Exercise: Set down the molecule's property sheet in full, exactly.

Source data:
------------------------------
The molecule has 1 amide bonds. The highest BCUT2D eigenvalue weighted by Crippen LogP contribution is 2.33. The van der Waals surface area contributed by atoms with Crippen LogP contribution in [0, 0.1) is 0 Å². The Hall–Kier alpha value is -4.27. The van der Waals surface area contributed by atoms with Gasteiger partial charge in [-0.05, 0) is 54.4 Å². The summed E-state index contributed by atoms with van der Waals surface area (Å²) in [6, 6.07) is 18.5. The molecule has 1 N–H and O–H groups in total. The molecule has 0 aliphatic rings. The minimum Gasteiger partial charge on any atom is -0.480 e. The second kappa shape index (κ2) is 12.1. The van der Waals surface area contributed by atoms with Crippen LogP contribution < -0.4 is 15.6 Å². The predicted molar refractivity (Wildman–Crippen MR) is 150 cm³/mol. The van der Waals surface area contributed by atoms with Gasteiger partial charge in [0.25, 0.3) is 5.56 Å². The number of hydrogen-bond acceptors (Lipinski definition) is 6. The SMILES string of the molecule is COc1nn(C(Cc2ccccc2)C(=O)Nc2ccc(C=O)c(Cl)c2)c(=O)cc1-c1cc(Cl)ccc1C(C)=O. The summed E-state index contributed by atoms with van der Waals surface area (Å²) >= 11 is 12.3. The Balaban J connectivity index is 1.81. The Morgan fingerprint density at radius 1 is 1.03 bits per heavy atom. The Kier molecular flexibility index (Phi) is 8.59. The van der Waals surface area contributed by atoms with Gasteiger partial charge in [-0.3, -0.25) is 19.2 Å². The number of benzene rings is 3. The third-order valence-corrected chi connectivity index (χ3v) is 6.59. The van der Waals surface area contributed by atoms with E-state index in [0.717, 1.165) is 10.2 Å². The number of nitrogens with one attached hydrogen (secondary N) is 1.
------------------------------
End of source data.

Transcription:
The molecule has 1 amide bonds. The highest BCUT2D eigenvalue weighted by Crippen LogP contribution is 2.33. The van der Waals surface area contributed by atoms with Crippen LogP contribution in [0, 0.1) is 0 Å². The Hall–Kier alpha value is -4.27. The van der Waals surface area contributed by atoms with Gasteiger partial charge in [-0.05, 0) is 54.4 Å². The summed E-state index contributed by atoms with van der Waals surface area (Å²) in [6, 6.07) is 18.5. The molecule has 1 N–H and O–H groups in total. The molecule has 0 aliphatic rings. The minimum Gasteiger partial charge on any atom is -0.480 e. The second kappa shape index (κ2) is 12.1. The van der Waals surface area contributed by atoms with Crippen LogP contribution < -0.4 is 15.6 Å². The predicted molar refractivity (Wildman–Crippen MR) is 150 cm³/mol. The van der Waals surface area contributed by atoms with Gasteiger partial charge in [0.25, 0.3) is 5.56 Å². The number of hydrogen-bond acceptors (Lipinski definition) is 6. The SMILES string of the molecule is COc1nn(C(Cc2ccccc2)C(=O)Nc2ccc(C=O)c(Cl)c2)c(=O)cc1-c1cc(Cl)ccc1C(C)=O. The summed E-state index contributed by atoms with van der Waals surface area (Å²) >= 11 is 12.3. The Balaban J connectivity index is 1.81. The Morgan fingerprint density at radius 1 is 1.03 bits per heavy atom. The Kier molecular flexibility index (Phi) is 8.59. The van der Waals surface area contributed by atoms with Gasteiger partial charge in [-0.3, -0.25) is 19.2 Å². The number of benzene rings is 3. The third-order valence-corrected chi connectivity index (χ3v) is 6.59. The van der Waals surface area contributed by atoms with E-state index in [0.717, 1.165) is 10.2 Å². The number of nitrogens with one attached hydrogen (secondary N) is 1.